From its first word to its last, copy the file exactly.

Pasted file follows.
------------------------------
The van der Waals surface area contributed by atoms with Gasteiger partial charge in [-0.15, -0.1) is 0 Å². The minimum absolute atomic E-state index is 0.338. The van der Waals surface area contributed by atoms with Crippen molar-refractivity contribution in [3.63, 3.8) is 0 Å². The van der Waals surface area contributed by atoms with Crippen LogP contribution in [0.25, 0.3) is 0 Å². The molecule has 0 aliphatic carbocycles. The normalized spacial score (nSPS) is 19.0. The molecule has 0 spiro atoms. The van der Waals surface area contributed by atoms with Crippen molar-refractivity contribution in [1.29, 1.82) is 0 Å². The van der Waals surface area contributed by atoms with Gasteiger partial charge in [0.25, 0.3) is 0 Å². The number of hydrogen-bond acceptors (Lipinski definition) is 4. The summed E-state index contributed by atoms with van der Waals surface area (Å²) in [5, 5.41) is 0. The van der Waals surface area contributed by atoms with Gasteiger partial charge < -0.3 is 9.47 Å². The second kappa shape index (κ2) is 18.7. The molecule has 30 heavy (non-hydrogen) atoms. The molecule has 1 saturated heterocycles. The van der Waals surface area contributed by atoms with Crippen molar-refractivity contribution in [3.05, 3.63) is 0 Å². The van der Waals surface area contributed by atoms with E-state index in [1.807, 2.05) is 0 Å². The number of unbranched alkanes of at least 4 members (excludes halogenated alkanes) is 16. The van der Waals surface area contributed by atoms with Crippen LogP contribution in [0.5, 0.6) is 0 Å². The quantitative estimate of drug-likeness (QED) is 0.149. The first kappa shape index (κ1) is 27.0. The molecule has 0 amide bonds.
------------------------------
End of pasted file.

The van der Waals surface area contributed by atoms with Gasteiger partial charge in [-0.15, -0.1) is 0 Å². The minimum absolute atomic E-state index is 0.338. The van der Waals surface area contributed by atoms with Crippen molar-refractivity contribution in [3.63, 3.8) is 0 Å². The van der Waals surface area contributed by atoms with Crippen LogP contribution in [0.25, 0.3) is 0 Å². The molecule has 0 aliphatic carbocycles. The normalized spacial score (nSPS) is 19.0. The molecule has 0 spiro atoms. The van der Waals surface area contributed by atoms with Crippen molar-refractivity contribution in [1.29, 1.82) is 0 Å². The van der Waals surface area contributed by atoms with Gasteiger partial charge in [0.25, 0.3) is 0 Å². The number of hydrogen-bond acceptors (Lipinski definition) is 4. The summed E-state index contributed by atoms with van der Waals surface area (Å²) in [5, 5.41) is 0. The van der Waals surface area contributed by atoms with Gasteiger partial charge < -0.3 is 9.47 Å². The second kappa shape index (κ2) is 18.7. The molecule has 30 heavy (non-hydrogen) atoms. The molecule has 1 saturated heterocycles. The van der Waals surface area contributed by atoms with Crippen molar-refractivity contribution in [3.05, 3.63) is 0 Å². The van der Waals surface area contributed by atoms with E-state index in [1.807, 2.05) is 0 Å². The number of unbranched alkanes of at least 4 members (excludes halogenated alkanes) is 16. The van der Waals surface area contributed by atoms with Crippen LogP contribution in [0.5, 0.6) is 0 Å². The quantitative estimate of drug-likeness (QED) is 0.149. The first kappa shape index (κ1) is 27.0. The molecule has 0 amide bonds.